Robert Dean Frisbie. The Island of Desire: the story of a South Sea trader, Doubleday, 1944 / Benediction Books 2019 / ebook available online.

Henry David Thoreau, Walden or Life in the Woods (1854), JM Dent Everyman's Library 1910. 

[Ed] I thought I would treat you to a picture of this tropical island in memory of all those beach holidays we Melbournians had to cancel this year.



Our Forebears and the Indigenous Population

Bill Barlow
Expiry Date

We acknowledge the traditional owners of the land on which the Genealogical Society of Victoria currently stands, the Wurundjeri people of the Kulin Nation, their Elders past and present, and those young people destined to become leaders.


In NAIDOC week this year the GSV Writers were challenged to think more about how we include Aboriginal People in writing our stories. This will involve thinking deeply about the nature of the encounters with our European ancestors and also the possibility of our descent from Aboriginal People. 

There were very few European women among the first free settlers and assigned convicts in the early years of inland NSW. But on his trip in the Wellington District in 1845 Thomas Mitchell was assured by one lonely shepherd 'that there were shepherdesses in the bush'. Mitchell reflected that: 'This startling fact should not be startling, but for the disproportion of sexes, and the squatting system which checks the spread of families...Indeed if it were an object to uncivilise the human race, I know of no method more likely to effect it than to isolate a man from the gentler sex...' Mitchell of course was only seeing European women as 'the gentler sex' - and for that matter, was only seeing women as the gentler of the sexes. 

Investigating our early ancestry in Australia is difficult. In NSW there was no requirement to register marriages and births before 1856 (earlier in some other States) and baptisms were voluntary and difficult in outer regions. In 1839 there was only one clergyman in the seven counties west of the Blue Mountains to conduct baptisms.

So records may not help us and science is also limited. 'Mitochondrial DNA is a reliable source of genetic information about Aboriginal ancestry, but it can’t help at all if your Aboriginal ancestors sit anywhere else in your family tree. It is only useful to track direct from mother to grandmother to great grandmother and so on.' (The Conversation).

From the earliest days of settlement there are many examples of Aboriginal people taking on or being given European names. Neddie Barlow, an aboriginal man on the Bogan River, reputedly received that name from his having saved the life of a stockman. Clendinnen (Dancing with Strangers) tells how Baneelon aka Bennelong bestowed upon Gov. Arthur Phillip his own tribal name and adopted his. 

And the names of most individuals involved in the frontier wars have not been recorded.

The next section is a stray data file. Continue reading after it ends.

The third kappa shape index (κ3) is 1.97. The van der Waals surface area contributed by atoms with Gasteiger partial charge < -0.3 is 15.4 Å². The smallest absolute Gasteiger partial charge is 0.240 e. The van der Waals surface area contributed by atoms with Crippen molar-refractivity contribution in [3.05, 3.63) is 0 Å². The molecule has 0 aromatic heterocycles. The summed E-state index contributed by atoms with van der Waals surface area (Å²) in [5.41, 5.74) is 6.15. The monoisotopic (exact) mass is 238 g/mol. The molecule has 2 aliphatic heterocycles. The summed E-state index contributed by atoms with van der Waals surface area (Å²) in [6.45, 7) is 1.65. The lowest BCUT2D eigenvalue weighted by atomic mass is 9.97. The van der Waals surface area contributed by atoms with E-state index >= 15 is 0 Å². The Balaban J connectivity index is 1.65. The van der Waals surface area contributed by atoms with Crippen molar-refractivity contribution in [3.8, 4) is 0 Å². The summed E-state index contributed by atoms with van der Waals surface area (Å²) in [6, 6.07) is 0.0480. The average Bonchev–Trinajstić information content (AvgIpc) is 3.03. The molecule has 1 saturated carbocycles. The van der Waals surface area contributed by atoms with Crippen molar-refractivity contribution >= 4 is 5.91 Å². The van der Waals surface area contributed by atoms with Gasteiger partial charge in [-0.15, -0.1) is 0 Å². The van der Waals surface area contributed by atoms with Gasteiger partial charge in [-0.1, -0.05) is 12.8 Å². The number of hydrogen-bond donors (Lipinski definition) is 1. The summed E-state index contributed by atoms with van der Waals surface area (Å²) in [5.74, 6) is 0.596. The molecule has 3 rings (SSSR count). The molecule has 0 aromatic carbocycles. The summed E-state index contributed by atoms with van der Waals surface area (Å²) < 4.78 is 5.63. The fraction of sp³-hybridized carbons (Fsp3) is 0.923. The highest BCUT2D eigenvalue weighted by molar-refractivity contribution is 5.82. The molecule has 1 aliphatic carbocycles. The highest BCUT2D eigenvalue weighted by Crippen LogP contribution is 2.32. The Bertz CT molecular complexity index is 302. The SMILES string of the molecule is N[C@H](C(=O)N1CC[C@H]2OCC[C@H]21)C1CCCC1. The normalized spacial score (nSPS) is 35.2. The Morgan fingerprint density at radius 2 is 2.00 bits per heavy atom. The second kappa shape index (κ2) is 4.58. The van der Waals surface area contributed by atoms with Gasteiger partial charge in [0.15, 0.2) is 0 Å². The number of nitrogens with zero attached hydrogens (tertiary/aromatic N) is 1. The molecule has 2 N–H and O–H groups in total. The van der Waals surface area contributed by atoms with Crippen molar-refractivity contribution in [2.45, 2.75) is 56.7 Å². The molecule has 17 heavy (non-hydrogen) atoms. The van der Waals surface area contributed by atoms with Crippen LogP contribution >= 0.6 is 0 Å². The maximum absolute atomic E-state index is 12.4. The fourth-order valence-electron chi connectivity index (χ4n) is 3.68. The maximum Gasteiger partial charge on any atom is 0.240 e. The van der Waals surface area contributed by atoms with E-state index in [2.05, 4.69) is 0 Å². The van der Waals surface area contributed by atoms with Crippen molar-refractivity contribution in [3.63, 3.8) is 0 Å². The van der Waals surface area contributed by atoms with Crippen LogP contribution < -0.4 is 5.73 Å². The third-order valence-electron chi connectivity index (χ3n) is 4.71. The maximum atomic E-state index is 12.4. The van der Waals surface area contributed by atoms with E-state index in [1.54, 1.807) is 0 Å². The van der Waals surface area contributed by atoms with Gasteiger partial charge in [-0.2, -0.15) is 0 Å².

Author, Louise Wilson set out this challenge to the GSV Writers and all family historians, 'Our Forebears and the Indigenous Population' 7 July 2021:


'We grew up in an era which largely ignored our First Nations peoples. My photo of the map on display at the Museum of Australia in Canberra, an artistic depiction of our country’s First Nations, contains a clear message to us all.

Almost everyone researching their Australian ancestors will find points of interaction with our indigenous population. I’d like you to think about where and when these interactions might have happened in your own family. A member of our GSV Writers group has told me of his astonishment ten years ago when he first viewed the von Guérard painting from 1854, Aborigines met on the road to the diggings,'...since I'd never given a moment's thought to what sort of encounters my 1840s-1850s lot must have had in the Port Phillip District'.

Many of us have now given much thought to this topic. At the very least we should know the names both of the Aboriginal land where these encounters occurred and the language spoken.

You might also like to view Dr Richard Broome’s talk to GSV members last year entitled ‘Frontier encounters: Aboriginal victims and voyagers in Victoria’, now a webcast accessible for members via the GSV catalogue.

How to write about this topic is another matter – or do we ignore it, because we don’t quite know how to approach it? Historical societies often publish lengthy articles about a house or a settler family without any mention of the original owners of the relevant land.  My book Sentenced to Debt: Robert Forrester, First Fleeter devotes about 12% of the story to my forebear’s interactions with the local Aborigines. But were they Dharug or Darkinung? There is often no accepted terminology. 

In Guilty and Lucky Bill Barlow describes the Wiradjuri people of his forebear’s district in western NSW, and again in his essay dated Oct 2016 What did my great-great-grandfather do in the war?

Are our ‘Welcome to Country’ messages meaningful? There are many different approaches  - for example the RHSV says ‘We acknowledge the traditional owners of the land on which the Royal Historical Society of Victoria currently stands, the Wurundjeri people of the Kulin Nation, their Elders past and present, and those young people destined to become leaders.’ The acknowledgments offered by your local Council, the Melbourne City Council, the ABC, SBS, Gardening Australia and the GSV all vary greatly.  

But ownership is a lot more complex than that, as I discovered recently when I attended ‘Pre-European Aboriginal culture in the Camberwell area’, a Zoom presentation by Dr Gary Presland to the Camberwell Historical Society on 25 May. 

How can we present the truth in our own family history stories?'


Louise Wilson is a member of the GSV Writers Circle and the author of nine books of biography and family history. [Ed.]


NAIDOC - National Aborigines and Islanders Day Observance Committee. In 1991 'Islanders' was added and the 'Day' became a week. See history